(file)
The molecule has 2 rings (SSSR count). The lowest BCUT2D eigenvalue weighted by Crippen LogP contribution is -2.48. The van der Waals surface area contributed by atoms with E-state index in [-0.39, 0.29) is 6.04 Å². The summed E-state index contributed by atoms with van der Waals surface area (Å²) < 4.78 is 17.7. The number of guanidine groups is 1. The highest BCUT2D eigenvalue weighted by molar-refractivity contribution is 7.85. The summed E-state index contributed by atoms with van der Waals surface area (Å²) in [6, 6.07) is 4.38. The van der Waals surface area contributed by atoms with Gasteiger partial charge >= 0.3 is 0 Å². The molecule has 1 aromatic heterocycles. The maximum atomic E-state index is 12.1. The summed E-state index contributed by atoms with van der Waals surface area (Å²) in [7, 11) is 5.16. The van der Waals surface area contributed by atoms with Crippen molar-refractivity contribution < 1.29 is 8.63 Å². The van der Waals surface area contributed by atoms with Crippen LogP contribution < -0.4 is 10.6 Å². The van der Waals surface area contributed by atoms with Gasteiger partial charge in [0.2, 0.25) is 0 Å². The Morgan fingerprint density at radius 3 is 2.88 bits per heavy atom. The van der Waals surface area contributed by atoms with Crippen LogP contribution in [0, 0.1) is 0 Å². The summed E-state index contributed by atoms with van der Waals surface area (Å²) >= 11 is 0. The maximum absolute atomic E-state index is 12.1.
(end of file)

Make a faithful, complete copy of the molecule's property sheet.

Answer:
The molecule has 2 rings (SSSR count). The lowest BCUT2D eigenvalue weighted by Crippen LogP contribution is -2.48. The van der Waals surface area contributed by atoms with E-state index in [-0.39, 0.29) is 6.04 Å². The summed E-state index contributed by atoms with van der Waals surface area (Å²) < 4.78 is 17.7. The number of guanidine groups is 1. The highest BCUT2D eigenvalue weighted by molar-refractivity contribution is 7.85. The summed E-state index contributed by atoms with van der Waals surface area (Å²) in [6, 6.07) is 4.38. The van der Waals surface area contributed by atoms with Gasteiger partial charge >= 0.3 is 0 Å². The molecule has 1 aromatic heterocycles. The maximum atomic E-state index is 12.1. The summed E-state index contributed by atoms with van der Waals surface area (Å²) in [7, 11) is 5.16. The van der Waals surface area contributed by atoms with Crippen molar-refractivity contribution < 1.29 is 8.63 Å². The van der Waals surface area contributed by atoms with Crippen LogP contribution < -0.4 is 10.6 Å². The van der Waals surface area contributed by atoms with Gasteiger partial charge in [0.2, 0.25) is 0 Å². The Morgan fingerprint density at radius 3 is 2.88 bits per heavy atom. The van der Waals surface area contributed by atoms with Crippen LogP contribution in [0, 0.1) is 0 Å². The summed E-state index contributed by atoms with van der Waals surface area (Å²) >= 11 is 0. The maximum absolute atomic E-state index is 12.1.